On the one hand, hoteliers appear sympathetic to, and understanding of, the rationale behind the change. On the other hand, hospitality industry stakeholders are concerned that the legislative change may drive business away from the hotels and more importantly, the small pubs. In other words, there is concern over the economic effect of the legislative change.
As evidenced in the preceding, the legislature under question here is liquor laws. This is the major legal issue here. The secondary legal issue relates to policies regarding economic compensation for small pub owners as a consequence of the said legislative reform.
Current liquor licensing legislature is a source of debate and controversy in NSW. Proponents of the status quo maintain that existent laws are an integral way of maintaining control over drinking and, accordingly, for avoiding the social problems which arise from binge drinking. Opponents contend that current legislature is unfair, on the one hand, and ensures that the hospitality industry remain under the control of the larger players on the other. Politicians are increasingly realising the veracity of the aforementioned and conceding to the imperatives of removing restrictive licensing. The Property Council of Australia has publicised its support for amendment, cutting the economic advantages of supporting small bars.
Under the proposed amend...
The aforementioned stakeholder has a very different perception of the situation than the other. The AHA maintains that legislative reform and support for small bars will effectively led to an alcohol problem. The APC, on the other hand, disputes this and maintains that it will economically invigorate the city. Despite the opposition of the AHA and its vocalised reservations, the most likely outcome is the passage of the amendment.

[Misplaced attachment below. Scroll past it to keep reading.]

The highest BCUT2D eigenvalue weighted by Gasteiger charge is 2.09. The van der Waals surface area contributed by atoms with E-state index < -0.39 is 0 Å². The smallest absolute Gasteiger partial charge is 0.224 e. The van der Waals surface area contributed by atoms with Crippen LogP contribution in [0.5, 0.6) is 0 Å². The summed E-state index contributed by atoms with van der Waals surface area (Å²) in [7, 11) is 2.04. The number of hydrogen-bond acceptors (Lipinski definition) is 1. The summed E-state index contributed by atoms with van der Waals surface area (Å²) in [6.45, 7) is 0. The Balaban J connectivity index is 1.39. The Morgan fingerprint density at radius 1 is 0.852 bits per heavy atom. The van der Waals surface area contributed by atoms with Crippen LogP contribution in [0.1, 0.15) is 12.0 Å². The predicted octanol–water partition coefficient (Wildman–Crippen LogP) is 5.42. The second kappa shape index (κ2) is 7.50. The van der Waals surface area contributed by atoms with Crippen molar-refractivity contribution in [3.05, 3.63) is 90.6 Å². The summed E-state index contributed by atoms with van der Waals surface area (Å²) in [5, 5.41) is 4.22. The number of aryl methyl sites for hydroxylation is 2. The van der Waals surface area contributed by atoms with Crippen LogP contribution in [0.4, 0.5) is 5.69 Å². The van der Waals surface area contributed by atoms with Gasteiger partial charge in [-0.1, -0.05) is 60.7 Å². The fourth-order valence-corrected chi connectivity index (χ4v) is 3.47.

AAP (2007, 6 Nov.) AHA fears standards drop with new laws. Sydney Morning Herald.
The Australian Hotel Association has formally announced its reservation regarding the proposed amendment to the NSW liquor licensing laws. While conceding that these laws are both very tough and highly restrictive, the AHA says that they are reflective of the seriousness of the responsibility inherent in serving alcohol to the public. A license to serve alcohol is conditioned on the licensee's adhering to a certain standard, amongst which are the exercise of discretion when serving alcohol in an effort to mitigate against binge drinking and alcoholism, on the one hand, and to prevent minors from being served alcohol, on the other. The implication here is that the restrictive nature of the legislature is justified through a consideration of societal welfare.
As indicated in the preceding paragraph, the two stakeholders are the proponents of the amendment and its opponents, as in the AHA. Needless to say, the very nature of the legal issue further defines society itself, or members of the public, as an important stakeholder. The legal issue, which is the relaxation of the restrictions on licensing bars, is a thorny one for two reasons. In the first place, current